The corporate-startup collaboration relies on good communication. But there are always challenges to be met when two cultures meet—from style and language differences to the complex corporate communications structures that startups will need to navigate. With the right balance of patience and persistence, you can still make good progress here. Work with your corporate project lead or internal champion to achieve this.
A mutual understanding of what you do and don’t want from the relationship is essential.
Is it a co-creation project you’re seeking, or straightforward sales? A potential acquisition? Direct access to customers or a white label project? It’s in your interests to identify and articulate your intentions clearly, making sure that they are aligned with your potential corporate partner.
Asking questions and discussing any uncertainties right the way through the process will help counteract avoidable risks, enabling you to deal with issues promptly and manage expectations. In the same way, it’s also important to discuss any blockers or deviations from expected timelines that you encounter. The sooner issues are raised, the easier they will be to solve.
Communication between two very different entities can be challenging, as the rules of engagement may not be immediately clear. Ask questions upfront to help you establish whether this is the right partner for you. Figure out your deal breakers and explore them as soon as is appropriate. You might also want to ask corporates questions such as:
What’s your overall objective (acquisition, product development etc)?
What kind of budget is available and when?
Who has sign off authority? Is it only one person?
What are your payment terms?
What is the anticipated timeline? Are there any foreseeable blockers?
“Startups need a clear value proposition: ‘I have this, and for you to benefit from that, I need this’. Not just a generic offer like ‘we have an IoT platform’.”
Stefan Padberg, RWE New Ventures
Clear communication is essential in every aspect of collaboration, including timelines, costs, approval processes, technical or data integrations and intellectual property considerations. From the outset, both parties should know what they are looking to get out of the partnership and exactly what they will need to put in to get it. It’s when deliverables and associated risks aren’texplicitly discussed or agreed early on that problems, delays and even abandoned transactions occur further down the line.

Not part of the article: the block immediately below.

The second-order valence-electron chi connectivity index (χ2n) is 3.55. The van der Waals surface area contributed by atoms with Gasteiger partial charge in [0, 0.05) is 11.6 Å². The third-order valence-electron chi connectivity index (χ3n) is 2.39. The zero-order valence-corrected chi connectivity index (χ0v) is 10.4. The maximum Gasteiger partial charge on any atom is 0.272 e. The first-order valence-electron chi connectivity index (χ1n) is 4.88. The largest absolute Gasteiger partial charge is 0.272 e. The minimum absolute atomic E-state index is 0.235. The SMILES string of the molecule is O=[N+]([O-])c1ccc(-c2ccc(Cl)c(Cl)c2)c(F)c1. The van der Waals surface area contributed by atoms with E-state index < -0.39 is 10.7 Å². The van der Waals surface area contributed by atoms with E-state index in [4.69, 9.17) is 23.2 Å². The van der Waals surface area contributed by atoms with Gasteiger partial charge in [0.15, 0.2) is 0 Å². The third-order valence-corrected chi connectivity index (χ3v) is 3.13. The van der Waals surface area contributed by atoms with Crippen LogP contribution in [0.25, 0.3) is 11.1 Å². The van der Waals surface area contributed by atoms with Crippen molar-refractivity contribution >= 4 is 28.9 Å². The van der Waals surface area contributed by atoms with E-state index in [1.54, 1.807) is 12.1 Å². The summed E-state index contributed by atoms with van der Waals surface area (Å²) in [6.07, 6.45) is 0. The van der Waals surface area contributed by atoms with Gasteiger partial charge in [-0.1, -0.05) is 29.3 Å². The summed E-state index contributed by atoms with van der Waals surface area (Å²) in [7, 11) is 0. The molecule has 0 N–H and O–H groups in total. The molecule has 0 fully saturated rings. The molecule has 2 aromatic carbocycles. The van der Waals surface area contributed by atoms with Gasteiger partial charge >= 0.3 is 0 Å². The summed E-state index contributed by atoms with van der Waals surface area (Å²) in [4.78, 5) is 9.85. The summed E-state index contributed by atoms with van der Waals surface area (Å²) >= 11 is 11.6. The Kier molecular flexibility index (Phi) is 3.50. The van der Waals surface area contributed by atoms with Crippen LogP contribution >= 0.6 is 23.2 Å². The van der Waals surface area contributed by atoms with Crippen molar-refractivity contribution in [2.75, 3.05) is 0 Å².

It’s just as important for communications to be concise and documented if your project is to move ahead quickly and smoothly. That means short, to-the-point emails that clearly state information, questions and required actions.
While some level of discretion is often required during any initial discussions, withholding certain information might materially impact the interaction further down the line. Be transparent about where you are and where you’re going. Startups pivot and are often fluid in their direction, whereas corporate organisations will need a certain level of certainty to work with you.
Equally, be candid about capabilities; we have seen startups overstate their position, relying on the technical team to then build out promised features. This not only breeds mistrust in the relationship, but can put additional pressure on your team to deliver. Consider requests from the corporate organisation carefully and be honest about whether it’s the right direction for your product. Overpromising can seriously damage the relationship.
The execution timeline should never rely on mutual assumptions. Be proactive and discuss timing early on. Ask questions about the process and discuss how long each phase of the collaboration will take, making sure there are realistic estimates for elements outside of each party’s direct control (such as budget sign-off processes, procurement, contract negotiation, technical development and integrations).
Be sure that you understand product roll out or integration timelines as well as potential payment terms, as this will affect your cash flow. If 90-day credit terms are offered and your startup cannot work to them, negotiate. Touchpaper actively encourages corporates to set realistic payment terms to support startup businesses.
Many relationships start out with just a single point of contact at the corporate entity (often the project lead). But it’s also important to expand your relationships more widely within the organisation, forging links with with legal, procurement and marketing departments. Relying on a single point of contact creates the potential for risky bottlenecks; an unexpected absence or change in priorities can cause delays.
When you are dealing with your corporate collaborators in marketing, procurement and legal, remember that they may not be as engaged in the project as your main contact. After all, since it’s a non-standard transaction, your project could be causing them additional work. Be sympathetic to their position and cooperate fully to help the transaction progress quickly.
In the same way that it’s best to have more than one contact point on the corporate side, ensure that you are not the only one who is fully up to speed at the startup. If you have an especially small team and don’t have the resources to involve another person, use a project management tool such as Trello or Jira to record project progress and contact information. Make sure your team has access in case they ever need to cover the project.